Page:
Friday, 25 November 2011

Event report: Interfaith panel discussion - 'Should Britain be a Secular State?'

Time: 17 November 2011, 18:30 - 21:00
Place: Ricardo LT, Drayton House, University College London

For our first panel discussion, UCLU ASHS invited the university's faith societies to explore the topic of secularism. The panel consisted of representatives from UCLU AMSA (Tahir Nasser) and UCLU Catholic Society (Kajtek Skowronski), as well Treasurer Kieran on our behalf, while President Robbie chaired the discussion.

Each of the panelists were first given 3 minutes to express their views on secularism in the UK. AMSA, highlighting citations from the Koran, advocated a view of 'You for your religion and me for my religion': the ruling religion in a non-secular state would impose restrictions on the minority religions. This would conflict with the Islamic principle of justice, as 'secularism is justice.' Hence, the role of religion in society should be to guide, but not dictate, legislature. Echoing this sentiment, CatholicSoc expressed that theocracy will not work in society - highlighting that Jesus believed the church and state were distinct -, but that religion should still maintain an active role of positive moral guidance in a system grounded by secular reason. A note was also made on how UCL's secular roots was the first university in England to admit Catholic students. Finally, ASHS brought up the issue that although the UK policy is to treat all religions as equal, this does not necessarily prevent the conflicts we would wish for secularism to prevent. Moreover, the Judeo-Christian foundations of the UK still has its influences in this society, as evidenced by e.g. the Queen being Head of State and Bishops in the House of Lords.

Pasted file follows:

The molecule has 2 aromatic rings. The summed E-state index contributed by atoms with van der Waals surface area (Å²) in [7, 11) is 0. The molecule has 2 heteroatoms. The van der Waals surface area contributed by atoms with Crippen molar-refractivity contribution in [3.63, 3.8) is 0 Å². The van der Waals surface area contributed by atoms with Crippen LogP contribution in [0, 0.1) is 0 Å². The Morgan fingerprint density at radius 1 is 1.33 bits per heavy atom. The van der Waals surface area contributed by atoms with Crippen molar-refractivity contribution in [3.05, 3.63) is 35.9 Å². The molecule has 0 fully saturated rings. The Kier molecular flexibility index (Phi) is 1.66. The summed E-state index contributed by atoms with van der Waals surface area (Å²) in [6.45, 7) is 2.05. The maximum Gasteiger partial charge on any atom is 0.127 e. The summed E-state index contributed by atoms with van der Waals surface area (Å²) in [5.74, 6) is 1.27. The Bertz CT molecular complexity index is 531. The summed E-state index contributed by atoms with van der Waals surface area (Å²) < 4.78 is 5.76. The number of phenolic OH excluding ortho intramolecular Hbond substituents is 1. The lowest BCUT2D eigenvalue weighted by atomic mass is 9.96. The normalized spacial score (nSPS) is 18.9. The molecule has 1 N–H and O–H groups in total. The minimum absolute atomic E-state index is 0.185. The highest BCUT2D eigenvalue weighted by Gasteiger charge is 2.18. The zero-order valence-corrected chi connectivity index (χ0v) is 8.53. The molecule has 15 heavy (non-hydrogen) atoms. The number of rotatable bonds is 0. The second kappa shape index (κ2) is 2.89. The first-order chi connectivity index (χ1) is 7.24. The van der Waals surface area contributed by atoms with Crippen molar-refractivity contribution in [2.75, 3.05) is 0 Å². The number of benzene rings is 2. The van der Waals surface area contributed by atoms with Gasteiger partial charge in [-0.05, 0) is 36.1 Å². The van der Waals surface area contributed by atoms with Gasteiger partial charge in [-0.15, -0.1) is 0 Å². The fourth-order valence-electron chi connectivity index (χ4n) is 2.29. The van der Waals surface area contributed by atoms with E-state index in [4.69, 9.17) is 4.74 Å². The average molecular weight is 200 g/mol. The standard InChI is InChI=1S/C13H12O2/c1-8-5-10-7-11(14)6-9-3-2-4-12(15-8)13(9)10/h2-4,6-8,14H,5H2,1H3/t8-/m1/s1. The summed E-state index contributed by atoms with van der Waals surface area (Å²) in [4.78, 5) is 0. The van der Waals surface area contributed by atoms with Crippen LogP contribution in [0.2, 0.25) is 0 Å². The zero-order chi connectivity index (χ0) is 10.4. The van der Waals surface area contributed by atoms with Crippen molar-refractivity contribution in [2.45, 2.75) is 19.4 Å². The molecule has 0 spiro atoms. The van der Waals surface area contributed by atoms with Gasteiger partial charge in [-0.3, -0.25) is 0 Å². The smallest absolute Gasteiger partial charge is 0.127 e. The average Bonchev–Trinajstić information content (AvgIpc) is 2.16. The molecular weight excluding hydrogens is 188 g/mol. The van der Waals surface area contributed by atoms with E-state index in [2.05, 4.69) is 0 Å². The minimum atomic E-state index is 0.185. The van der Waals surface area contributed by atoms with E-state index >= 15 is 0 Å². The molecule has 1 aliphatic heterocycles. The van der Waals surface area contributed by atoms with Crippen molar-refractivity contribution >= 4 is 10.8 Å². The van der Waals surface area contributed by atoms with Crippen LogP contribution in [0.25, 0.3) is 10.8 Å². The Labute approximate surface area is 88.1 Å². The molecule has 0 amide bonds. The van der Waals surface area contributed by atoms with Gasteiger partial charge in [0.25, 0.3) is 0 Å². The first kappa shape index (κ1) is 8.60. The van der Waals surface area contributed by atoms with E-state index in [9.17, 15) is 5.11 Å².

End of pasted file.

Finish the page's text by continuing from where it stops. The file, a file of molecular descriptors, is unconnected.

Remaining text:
As each of the three societies represented were in favour of a secular Britain, then, the Q&A session of the discussion revolved around the more fine-grained differences in their approaches to a secular state. A question from the audience led to reflections from each of the panelists on their stance on government-funded faith schools in the UK. AMSA conceded that allowing for private faith schools will uphold the principle of free will, whereas public schools should teach morality common to all religions, rather than promote any one religion over others. Conflicts within religions are too many and too complex to avoid implicitly favouring one religious view. Contrastingly, CatholicSoc argued in favour of public faith schools by pointing out that the free choice of schools is still maintained, and that government funding is not significantly drained by maintaining faith schools. Moreover, it was stressed that faith schools do not necessarily limit diversity in the student population, as many Catholic schools are attended by a wide variety of non-Catholic ethnic minorities. Countering this, Kieran representing the ASHS reflected on his own experience in Catholic schools, noting that despite being in one of the most multicultural areas in the UK, the vast majority of his peers were Catholic. Nevertheless, faith schools should be upheld, he argued, as this would allow for 'atheist academies', i.e. 'you have to play along to get along.'